IN THE environment, there is a symbiotic relationship among living things. If one species is eliminated, the others who depend on it will be affected as well. For instance, flowers depend on bees for pollination. In the food chain, the predator-prey relationship keeps a healthy balance on the population of species.

The ecologist Robert Treat Paine made experiment by removing the ochre starfish (Pisaster ochraceus) from a seashore in Washington State in the United States. The absence of the predator had a dramatic effect on its ecosystem. In less than a year, a diverse tidal environment collapsed into a monoculture of mussels because the starfish was no longer around to eat them. By keeping mussel numbers down, the starfish had allowed many other species to thrive, from seaweed to sponges.

For some species, the interconnectivity is not obvious. For instance, how will the decline in a large animal like elephants cause the decline of a tiny species like termites? A study by ecologist Amy Dunham and graduate student Therese Lamperty, published in Biological Conservation, reported that in African rainforests where large animals are hunted, the abundance of termites falls by 170 times.

Termites, which are considered pests in our homes, are actually a critical component of the rainforest. They are one of the planet’s best recyclers. They are important ecosystem engineers responsible for plant decomposition, carbon flux and the physical properties of the soil, and serve as a key food resource for other species.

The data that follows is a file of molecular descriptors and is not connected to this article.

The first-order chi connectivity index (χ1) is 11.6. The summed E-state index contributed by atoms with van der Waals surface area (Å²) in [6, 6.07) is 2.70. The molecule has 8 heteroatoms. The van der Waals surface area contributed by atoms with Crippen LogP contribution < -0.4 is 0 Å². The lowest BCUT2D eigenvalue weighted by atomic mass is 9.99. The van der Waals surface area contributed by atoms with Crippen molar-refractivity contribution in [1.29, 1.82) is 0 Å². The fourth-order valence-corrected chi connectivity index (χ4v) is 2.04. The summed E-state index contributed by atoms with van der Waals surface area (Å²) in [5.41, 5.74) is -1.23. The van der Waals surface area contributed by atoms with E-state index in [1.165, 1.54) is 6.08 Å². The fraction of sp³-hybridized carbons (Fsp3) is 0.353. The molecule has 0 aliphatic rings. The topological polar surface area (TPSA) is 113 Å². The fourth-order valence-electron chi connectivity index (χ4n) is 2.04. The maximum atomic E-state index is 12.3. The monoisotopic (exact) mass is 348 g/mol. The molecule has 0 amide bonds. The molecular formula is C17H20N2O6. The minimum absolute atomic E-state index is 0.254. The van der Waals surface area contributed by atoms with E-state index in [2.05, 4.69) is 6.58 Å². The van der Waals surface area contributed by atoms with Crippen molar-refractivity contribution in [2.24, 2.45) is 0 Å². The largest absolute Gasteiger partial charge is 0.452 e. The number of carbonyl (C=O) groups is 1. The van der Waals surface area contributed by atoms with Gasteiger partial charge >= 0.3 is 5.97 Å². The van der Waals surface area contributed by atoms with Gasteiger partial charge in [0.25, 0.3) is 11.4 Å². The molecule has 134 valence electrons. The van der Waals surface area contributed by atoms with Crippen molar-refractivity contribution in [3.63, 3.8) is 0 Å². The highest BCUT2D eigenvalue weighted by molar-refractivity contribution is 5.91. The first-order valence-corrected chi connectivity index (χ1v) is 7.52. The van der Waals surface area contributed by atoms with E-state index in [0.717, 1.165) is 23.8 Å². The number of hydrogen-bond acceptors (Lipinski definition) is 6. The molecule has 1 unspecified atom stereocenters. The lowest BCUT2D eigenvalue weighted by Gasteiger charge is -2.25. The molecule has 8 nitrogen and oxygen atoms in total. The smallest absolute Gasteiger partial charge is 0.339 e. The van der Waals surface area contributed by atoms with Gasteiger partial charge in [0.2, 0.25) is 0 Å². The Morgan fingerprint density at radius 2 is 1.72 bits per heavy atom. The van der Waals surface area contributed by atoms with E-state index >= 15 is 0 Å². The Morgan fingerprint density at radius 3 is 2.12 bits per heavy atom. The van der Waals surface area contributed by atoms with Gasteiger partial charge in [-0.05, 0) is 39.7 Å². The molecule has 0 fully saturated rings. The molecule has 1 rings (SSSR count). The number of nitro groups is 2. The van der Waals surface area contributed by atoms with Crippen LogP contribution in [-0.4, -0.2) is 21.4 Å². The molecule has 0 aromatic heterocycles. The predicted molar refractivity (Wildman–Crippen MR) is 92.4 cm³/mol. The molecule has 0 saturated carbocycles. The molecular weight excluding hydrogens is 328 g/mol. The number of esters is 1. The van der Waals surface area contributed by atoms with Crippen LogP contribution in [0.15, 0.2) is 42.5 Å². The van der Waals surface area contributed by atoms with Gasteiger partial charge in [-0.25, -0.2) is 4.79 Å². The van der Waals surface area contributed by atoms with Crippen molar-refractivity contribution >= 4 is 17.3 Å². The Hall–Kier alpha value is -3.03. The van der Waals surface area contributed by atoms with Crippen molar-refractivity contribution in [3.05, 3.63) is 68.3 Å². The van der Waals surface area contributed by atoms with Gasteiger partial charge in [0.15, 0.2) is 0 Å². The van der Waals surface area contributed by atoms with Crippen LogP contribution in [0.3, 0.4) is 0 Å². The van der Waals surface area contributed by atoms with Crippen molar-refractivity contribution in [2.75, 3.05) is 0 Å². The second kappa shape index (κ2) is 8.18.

So how are elephants and termites connected? According to the researcher, when megafauna like elephants are removed from the environment, termites lose both deadwood from trampled brush and their dung as nutrients. They said that when you have large animals like elephants that have disappeared from a forest, you’re likely to have some cascading impacts, and these small things that run the world, the insects, are likely to be affected.

The study also found that where elephants and other megafauna disappear, the forest floor becomes dense with vegetation, providing a platform for increased numbers of web-building spiders. These in turn eat such flying insects as pollinators and are themselves a food source for insectivorous birds. That may also have consequences for the ecosystem that require further scientific study.

Some of the problems we have today may have been caused by the upset in the ecosystem. We have a dengue outbreak because of the surge in the population of mosquitoes, which may have been caused by the decline in the population of dragonflies, bats, small fish and other predators.

The imbalance in the ecosystem eventually affects us humans.